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Originally published Wednesday, March 19, 2008 at 12:00 AM

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Converting your TV from analog to digital

Nobody will cry when the static dies. "Analog" television — those grainy, sometimes static-filled broadcasts — will end on Feb. 17, 2009.

Special to The Seattle Times

Information

TV Converter Box Coupon Program: Get up to two $40 coupons for an analog-to-digital converter at www.dtv2009.gov.

Nobody will cry when the static dies. "Analog" television — those grainy, sometimes static-filled broadcasts — will end on Feb. 17, 2009.

That's the date that the Federal Communications Commission has set for the last mainstream commercial broadcast of analog television signals, a method of sending moving images that is largely unchanged since the switch to color TV in the early 1950s.

Its replacement? Digital TV, naturally.

Analog TV is inefficient, using large swaths of broadcast frequencies that also happen to be ideal for cellular telephone networks, especially those that handle broadband wireless data.

Digital TV delivers a crisper, more detailed picture with a greater range of vivid colors while resisting interference.

It also allows stations to "multicast" or push out multiple, separately tunable programs on the same channel — something you're already seeing if you have a digital TV receiving over-the-air signals. Broadcasters can choose the quality and detail of each of their multicast channels, and change the lineup throughout a day.

As part of a long transition, TV stations started broadcasting digital TV years ago, even when few people owned television sets capable of picking up these higher-quality transmissions. More recently, with more viewers, stations have stepped up their multicasts.

You may be watching digital TV already if you bought a TV set in the past few years that was designed to receive them.

But if you currently have an old analog TV and get your programming over the air, you'll have to go one of three routes by next Feb. 17: get a converter, buy a new TV, or switch to cable or satellite.

Converter box and antenna

The path of least resistance and lowest cost is to keep your current TV and add an analog-to-digital converter box. And the government will subsidize your purchase.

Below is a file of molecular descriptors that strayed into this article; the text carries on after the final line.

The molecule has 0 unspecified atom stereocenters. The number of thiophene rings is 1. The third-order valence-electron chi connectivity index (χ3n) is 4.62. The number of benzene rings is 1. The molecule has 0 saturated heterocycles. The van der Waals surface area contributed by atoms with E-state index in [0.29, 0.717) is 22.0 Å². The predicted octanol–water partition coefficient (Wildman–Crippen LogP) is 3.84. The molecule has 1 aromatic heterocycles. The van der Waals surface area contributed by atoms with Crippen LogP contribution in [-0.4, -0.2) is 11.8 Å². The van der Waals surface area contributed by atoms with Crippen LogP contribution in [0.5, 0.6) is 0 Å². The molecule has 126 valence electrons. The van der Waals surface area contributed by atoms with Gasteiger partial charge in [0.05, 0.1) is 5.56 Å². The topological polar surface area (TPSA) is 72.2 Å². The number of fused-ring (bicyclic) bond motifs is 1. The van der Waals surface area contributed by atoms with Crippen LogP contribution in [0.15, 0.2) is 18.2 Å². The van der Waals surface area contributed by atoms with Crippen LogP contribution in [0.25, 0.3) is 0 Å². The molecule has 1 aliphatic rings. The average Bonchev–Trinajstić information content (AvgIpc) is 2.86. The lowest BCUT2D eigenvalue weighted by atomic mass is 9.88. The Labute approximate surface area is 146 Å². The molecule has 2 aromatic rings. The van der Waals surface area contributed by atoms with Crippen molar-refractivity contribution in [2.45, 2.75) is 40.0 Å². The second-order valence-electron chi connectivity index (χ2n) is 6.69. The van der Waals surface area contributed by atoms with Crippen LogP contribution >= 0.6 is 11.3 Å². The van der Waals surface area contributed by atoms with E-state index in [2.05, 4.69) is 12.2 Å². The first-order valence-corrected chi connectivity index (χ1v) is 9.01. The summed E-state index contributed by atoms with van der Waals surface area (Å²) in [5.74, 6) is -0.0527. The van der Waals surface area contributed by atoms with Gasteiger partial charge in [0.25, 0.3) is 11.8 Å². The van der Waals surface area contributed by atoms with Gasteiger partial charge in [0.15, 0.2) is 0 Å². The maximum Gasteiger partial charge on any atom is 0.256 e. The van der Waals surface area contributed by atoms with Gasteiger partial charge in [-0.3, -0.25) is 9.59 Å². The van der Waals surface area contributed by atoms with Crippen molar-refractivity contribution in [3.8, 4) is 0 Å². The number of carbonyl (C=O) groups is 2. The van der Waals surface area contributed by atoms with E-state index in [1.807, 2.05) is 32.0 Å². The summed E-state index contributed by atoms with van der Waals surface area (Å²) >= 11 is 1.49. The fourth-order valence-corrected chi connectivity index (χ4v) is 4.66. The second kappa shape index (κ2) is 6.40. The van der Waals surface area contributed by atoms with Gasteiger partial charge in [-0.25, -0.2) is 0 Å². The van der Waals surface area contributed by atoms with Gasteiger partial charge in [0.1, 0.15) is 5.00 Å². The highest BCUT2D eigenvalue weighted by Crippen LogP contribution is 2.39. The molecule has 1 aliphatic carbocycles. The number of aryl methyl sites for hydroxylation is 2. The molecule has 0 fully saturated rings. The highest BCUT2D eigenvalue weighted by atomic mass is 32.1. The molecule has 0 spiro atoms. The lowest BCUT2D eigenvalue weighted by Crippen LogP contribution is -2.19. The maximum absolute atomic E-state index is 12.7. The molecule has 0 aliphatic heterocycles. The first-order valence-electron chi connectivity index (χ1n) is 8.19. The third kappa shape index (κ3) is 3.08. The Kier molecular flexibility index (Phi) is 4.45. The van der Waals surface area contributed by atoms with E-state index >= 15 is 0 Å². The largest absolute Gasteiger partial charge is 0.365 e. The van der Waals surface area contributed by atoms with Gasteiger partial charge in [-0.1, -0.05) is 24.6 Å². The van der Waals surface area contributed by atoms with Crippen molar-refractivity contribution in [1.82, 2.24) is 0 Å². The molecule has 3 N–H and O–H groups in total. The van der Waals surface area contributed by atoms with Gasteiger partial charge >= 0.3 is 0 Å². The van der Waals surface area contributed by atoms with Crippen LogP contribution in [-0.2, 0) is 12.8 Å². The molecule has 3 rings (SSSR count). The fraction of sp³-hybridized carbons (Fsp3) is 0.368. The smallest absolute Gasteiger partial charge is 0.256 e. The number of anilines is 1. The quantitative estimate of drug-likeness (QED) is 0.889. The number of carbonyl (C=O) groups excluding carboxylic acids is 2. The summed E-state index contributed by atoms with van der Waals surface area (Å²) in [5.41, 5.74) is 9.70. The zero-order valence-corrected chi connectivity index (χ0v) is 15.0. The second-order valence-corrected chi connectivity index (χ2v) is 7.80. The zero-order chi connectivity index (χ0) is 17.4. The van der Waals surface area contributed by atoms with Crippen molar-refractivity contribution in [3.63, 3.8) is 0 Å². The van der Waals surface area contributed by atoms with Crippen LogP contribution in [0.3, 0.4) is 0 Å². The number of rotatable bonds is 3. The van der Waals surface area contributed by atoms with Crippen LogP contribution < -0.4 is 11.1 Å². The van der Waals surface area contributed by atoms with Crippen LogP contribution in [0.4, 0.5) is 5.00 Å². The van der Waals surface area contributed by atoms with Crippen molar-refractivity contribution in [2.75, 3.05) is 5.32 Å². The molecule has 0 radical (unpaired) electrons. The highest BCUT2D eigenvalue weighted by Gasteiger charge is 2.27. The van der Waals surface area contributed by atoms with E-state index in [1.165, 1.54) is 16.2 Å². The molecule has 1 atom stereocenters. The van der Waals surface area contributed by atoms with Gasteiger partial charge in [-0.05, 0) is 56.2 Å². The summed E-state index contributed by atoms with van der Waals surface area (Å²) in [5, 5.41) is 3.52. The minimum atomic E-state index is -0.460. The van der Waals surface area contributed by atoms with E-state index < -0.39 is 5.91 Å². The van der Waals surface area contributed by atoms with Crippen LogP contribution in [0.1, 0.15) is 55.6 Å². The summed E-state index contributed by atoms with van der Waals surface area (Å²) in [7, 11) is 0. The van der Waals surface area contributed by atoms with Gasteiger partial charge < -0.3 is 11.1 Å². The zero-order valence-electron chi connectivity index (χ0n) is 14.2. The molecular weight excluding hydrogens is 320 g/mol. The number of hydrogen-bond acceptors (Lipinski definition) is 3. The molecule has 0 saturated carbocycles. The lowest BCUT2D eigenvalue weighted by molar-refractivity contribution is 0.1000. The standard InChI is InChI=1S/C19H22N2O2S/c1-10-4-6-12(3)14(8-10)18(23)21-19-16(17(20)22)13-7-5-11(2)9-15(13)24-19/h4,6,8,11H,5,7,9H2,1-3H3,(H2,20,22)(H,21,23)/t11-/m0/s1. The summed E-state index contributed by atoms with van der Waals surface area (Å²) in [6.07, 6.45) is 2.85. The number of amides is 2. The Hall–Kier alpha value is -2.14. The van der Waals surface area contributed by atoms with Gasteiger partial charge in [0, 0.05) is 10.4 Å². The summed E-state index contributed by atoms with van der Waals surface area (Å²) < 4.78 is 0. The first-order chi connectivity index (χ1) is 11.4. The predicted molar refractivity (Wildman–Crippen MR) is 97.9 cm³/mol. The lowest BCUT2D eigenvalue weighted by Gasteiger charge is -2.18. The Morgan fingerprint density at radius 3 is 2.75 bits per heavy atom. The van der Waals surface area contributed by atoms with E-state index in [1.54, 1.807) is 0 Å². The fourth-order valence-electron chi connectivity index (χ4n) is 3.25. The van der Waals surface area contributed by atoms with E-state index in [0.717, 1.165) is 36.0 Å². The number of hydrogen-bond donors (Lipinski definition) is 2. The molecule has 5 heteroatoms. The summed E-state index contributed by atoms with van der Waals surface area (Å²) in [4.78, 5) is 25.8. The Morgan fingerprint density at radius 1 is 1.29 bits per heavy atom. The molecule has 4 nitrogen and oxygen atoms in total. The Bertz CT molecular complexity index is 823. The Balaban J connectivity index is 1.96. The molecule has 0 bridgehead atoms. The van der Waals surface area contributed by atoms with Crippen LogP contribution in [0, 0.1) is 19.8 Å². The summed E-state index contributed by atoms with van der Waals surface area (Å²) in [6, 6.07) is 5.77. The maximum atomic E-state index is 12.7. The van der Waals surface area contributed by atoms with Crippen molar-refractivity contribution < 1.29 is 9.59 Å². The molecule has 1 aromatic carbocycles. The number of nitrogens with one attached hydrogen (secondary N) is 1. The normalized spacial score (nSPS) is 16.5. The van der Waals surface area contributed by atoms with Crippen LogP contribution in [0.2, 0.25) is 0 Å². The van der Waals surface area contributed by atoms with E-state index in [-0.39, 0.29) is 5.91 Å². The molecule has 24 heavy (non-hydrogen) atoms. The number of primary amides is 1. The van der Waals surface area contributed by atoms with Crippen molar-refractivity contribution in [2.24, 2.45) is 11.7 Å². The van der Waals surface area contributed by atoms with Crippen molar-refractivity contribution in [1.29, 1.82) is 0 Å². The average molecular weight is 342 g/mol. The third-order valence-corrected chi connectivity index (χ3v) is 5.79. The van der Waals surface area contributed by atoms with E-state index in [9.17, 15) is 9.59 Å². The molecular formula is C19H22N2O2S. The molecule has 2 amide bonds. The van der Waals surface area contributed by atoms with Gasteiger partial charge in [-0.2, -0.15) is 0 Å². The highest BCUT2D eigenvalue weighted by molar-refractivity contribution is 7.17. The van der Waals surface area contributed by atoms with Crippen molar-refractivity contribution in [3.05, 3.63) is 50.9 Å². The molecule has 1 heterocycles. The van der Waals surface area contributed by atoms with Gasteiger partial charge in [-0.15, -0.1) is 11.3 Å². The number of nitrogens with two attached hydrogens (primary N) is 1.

Converters just started to appear in electronics stores and via online retailers a few weeks ago, and typically cost $50 to $70. The frighteningly long-named National Telecommunications & Information Agency has a blissfully simple coupon program funded out of the FCC auction proceeds for the spectrum that TV stations are handing over.

Each household can apply for up to two $40 coupons, which participating retailers will accept. The coupons must be used within 90 days of being mailed. The "TV Converter Box Coupon Program" Web site (www.dtv2009.gov) has the details and an online application form.

A converter sits between an antenna and your TV set. If you don't have an antenna, you may need to buy one; indoor antennas start at $10. The broadcaster's party line is that you will likely receive the same channels digitally that you can get today with the same antenna. However, digital TV will largely use what were once called UHF channels, and thus you might need to replace an antenna for the best reception.

You can tell what kind of antenna you might need by consulting Antenna Web (www.antennaweb.org), a site run by broadcasters and the makers of consumer electronics. If you punch in your exact street address, the site tells you what television stations you should receive by factoring in the terrain, and which stations you might receive with a nonpowered indoor, amplified indoor, or roof-mounted antenna.

With digital TV, you either receive a signal that's usable, or no signal at all. I live in the shadow of Capitol Hill down in Montlake, and receive just four stations with an indoor antenna; I'm considering testing a more powerful one on the roof.

With the converter attached, you set up programming through an on-screen menu. All converters come with remote controls.

Some converters include options such as parental controls. All handle closed captioning.

While your old TV can get the new programming, anything designed for the 16:9 cinematic screen ratio will be squeezed to fit your current display in a letterbox format (black bars on top and bottom). You won't get the detail of DTV, but you will lose the static and get crispness that's equivalent to a DVD played on the same TV.

New TV

If you've avoided buying a television with a digital tuner until now due to cost, that bar has lowered considerably. A 13-inch TV with digital tuning costs under $100; much larger TVs, whether with a picture tube or LCD display, start at a few hundred dollars.

You may have seen ads for TVs costing several thousand dollars, but those are typically large, high-definition (HDTV) sets, which can display the full detail of the highest-quality DTV broadcasts.

You don't need an HDTV to watch DTV, though. Digital television comes in three quality modes: standard definition (SD), enhanced definition (ED) and high definition (HD). All three modes can be shrunk to fit on a regular TV — it just looks better on an HDTV.

Cable and satellite

If you're relying on broadcast television now, don't want to upgrade your TV just yet and don't want a converter box, subscribing to a cable or satellite service is another option. Their set-top boxes are already doing a digital-to-analog conversion.

Satellite and cable companies would be happy to sell you high-definition upgrade packages later, whenever you're ready to upgrade your set.

Glenn Fleishman writes the Practical Mac column for The Seattle Times.

Copyright © 2008 The Seattle Times Company

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